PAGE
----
A determined soul is rewarded when the castle ruins proper come into view. The ridge is carved with earthworks to create fortifiable spaces. There is a double trench complex at the start of the castle proper. Embankments and trenches create a wavy, undulating terrain. The double lower trench is followed by a middle trench and upper trench which protect terraced baileys. Between the lower trenches and middle trench is a confusing array of small terraced mini-baileys.
The fort's main bailey area is found between the middle and upper trench. This area is very interesting and I don't recall seeing its like before. The largest bailey, which I took for the main bailey, is to the right (going up), and there is a second bailey cluster (terraced), running parallel to it with a terraced depressed area in between. This twin bailey running parallel to the main bailey is novel. What was the sunken area used for? Indeed, the purpose of the fort in its entirety may only be speculated at.
I clambered up the second twin bailey and then up along the upper trench. The upper trench is the deepest, most impressive trench at this site. It turns out, however, that there are several upper trenches. Since Sanojō is built along the ridge rather than at a mountain peak, its defenders were concerned with rear defence especially, but it's amazing to imagine any signifcant force coming from the top of the mountain when the fort itself was already so high up. And the ridge which continues ever higher is even steeper and more unforgiving than that which drops below. But, of course, there being yet more fortification remains up here, I just had to keep on climbing.
I made it to the middle of the upper trenches, indicated by blogger and Shinshū yamajiro legend Ranmaru. I had come via the side a little and so I could already see, however, that there was yet another trench above this. So I climbed even more. Finally I made it to the upper of the upper trenches. This trench is the highest up but also the shallowest. Nonetheless, I was very happy to have made it to this highest goal. Sometimes one does not appreciate, however, how steep and dangerous a section of ridge is until one must go back down...To make it to this furthest part of Sanojō is challenging and not without risk. I slid back down a game trail through a beast-sized tunnel hollowed out between the small trees. Only then did I enter the main bailey from behind via the (lowest) upper trench. The earth used to dig the horikiri is heaped up into a solid dorui (earthen rampart) segment at the rear of the main bailey. The views from here would've been amazing if not for all the trees!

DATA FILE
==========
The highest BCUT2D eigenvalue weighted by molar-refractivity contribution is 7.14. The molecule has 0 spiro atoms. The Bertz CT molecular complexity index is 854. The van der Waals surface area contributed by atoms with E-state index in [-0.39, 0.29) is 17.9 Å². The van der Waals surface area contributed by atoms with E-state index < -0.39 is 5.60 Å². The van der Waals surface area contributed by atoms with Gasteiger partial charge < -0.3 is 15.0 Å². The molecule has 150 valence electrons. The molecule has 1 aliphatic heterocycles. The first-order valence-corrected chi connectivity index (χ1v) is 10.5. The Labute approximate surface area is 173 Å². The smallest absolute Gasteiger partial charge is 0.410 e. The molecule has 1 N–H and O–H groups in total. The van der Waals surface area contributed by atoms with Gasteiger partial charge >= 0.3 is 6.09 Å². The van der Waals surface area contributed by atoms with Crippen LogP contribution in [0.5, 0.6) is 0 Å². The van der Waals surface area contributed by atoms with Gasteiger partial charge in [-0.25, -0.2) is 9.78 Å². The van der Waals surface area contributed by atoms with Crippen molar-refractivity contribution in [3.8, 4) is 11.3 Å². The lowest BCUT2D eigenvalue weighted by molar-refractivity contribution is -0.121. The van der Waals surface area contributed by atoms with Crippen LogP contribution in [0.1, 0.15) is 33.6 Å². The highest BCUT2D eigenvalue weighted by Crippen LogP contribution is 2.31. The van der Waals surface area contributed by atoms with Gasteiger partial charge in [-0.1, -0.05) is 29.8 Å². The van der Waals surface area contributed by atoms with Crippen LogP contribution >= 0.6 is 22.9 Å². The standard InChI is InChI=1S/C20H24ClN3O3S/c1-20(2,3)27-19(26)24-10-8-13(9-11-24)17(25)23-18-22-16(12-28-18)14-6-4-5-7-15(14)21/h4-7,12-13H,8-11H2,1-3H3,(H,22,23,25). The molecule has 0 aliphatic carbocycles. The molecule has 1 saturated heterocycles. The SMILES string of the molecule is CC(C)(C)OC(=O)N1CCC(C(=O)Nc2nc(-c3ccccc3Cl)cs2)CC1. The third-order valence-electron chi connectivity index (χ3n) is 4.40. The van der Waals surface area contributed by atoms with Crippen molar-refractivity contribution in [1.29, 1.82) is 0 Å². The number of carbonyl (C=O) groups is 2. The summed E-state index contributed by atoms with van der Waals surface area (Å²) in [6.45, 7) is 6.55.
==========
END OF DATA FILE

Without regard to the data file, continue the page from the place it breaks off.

Sendatsu Castle / 先達城
Shinano Kawada Yakata / 信濃川田館
Shirokoma Castle / 白駒城
Shironomine Castle (Azumi) / 安曇城の峰城
Shironominejō seems to have been a single bailey complex but with the distinction of the spacious main bailey being split by a yokobori (lateral trench). Beneath the main bailey where I ascended there was a horikiri (trench), though it wasn’t very deep. The part of the main bailey which overlooks the plain is quite well formed, and one can see where dorui (earthen ramparts) were banked up and the slope was carved. This dying ghost of dorui is the clearest impression besides the trenches of a castle site, but admittedly it’s little to go off.I proceeded down along another ridge spur but found no ruins. Eventually I dropped off the mountain to get back to the forestry road and my (rented) e-bike (that bicycle has a powerful battery and I realised it would get me into the mountainous interior of Ikusaka via Ômachi more handily than my own bicycle, so I might go on more rent-a-cycle adventures from Ômachi in the future). I’ll have to draw a map to show what I’ve found since I can’t find any existing one. My drawing skills are so poor but it’s least I can do...
Soudai Castle / 霜台城
Soudaide Castle / 霜台出城
Suda Yakata / 須田館
Suwa Ohhouri Yakata / 諏訪大祝館
Suwa Yakata / 諏訪館
Suzumegamori Noroshidai / 雀ヶ森狼煙台
Takahara Castle (Shinano) / 信濃高原城
Takaino Jin'ya / 高井野陣屋
Takanashi Yakata (Suzaka) / 高梨館（須坂市）
Takeba Castle / 竹場城
Despite it being quite close to the station as the crow flies, Takebajō is difficult to get to. Not being a crow, I had intended to simply go to the foot of the mountain closest to the station and climb the naked ridge from there. But I could see from topographic maps that this was very steep, almost 'mushroom-like', and there were no reports of trails there. Most castle explorers, it seemed, went from a temple to the west, but this was a bit far for me to walk to. Instead I came up with my own route by closely inspecting maps (on 'Yamap' app').
There is a housing estate called Mukōhara opposite the station. The relative height of Takebajō is about 150m, but by going via this housing area, which sits on flattened land overlooking the valley, I could half the relative height I had to climb on the mountain itself. Between the castle mount and the housing area there are deep ravines, so first I had to go south. It was a circuitous route but not too steep. I accessed a ridge near a cemetery, and, though there was no trail, it wasn't a steep climb. Having not anticipated coming here I had my bag with me and wanted to avoid steep climbs (the day before had also been intense). After some climbing from the south I came to a lovely trail along the top ridge. From there it was a pleasant saunter, practically, to reach Takebajō. The only steep section along that trail is the depression between Takebajō, sitting on its mushroom, and the rest of the mountain. Along the way one can see some nice rock formations; the rocks emerge from white, sandy soil with pine trees growing, and I had observed similar scenery at other mountains in the area.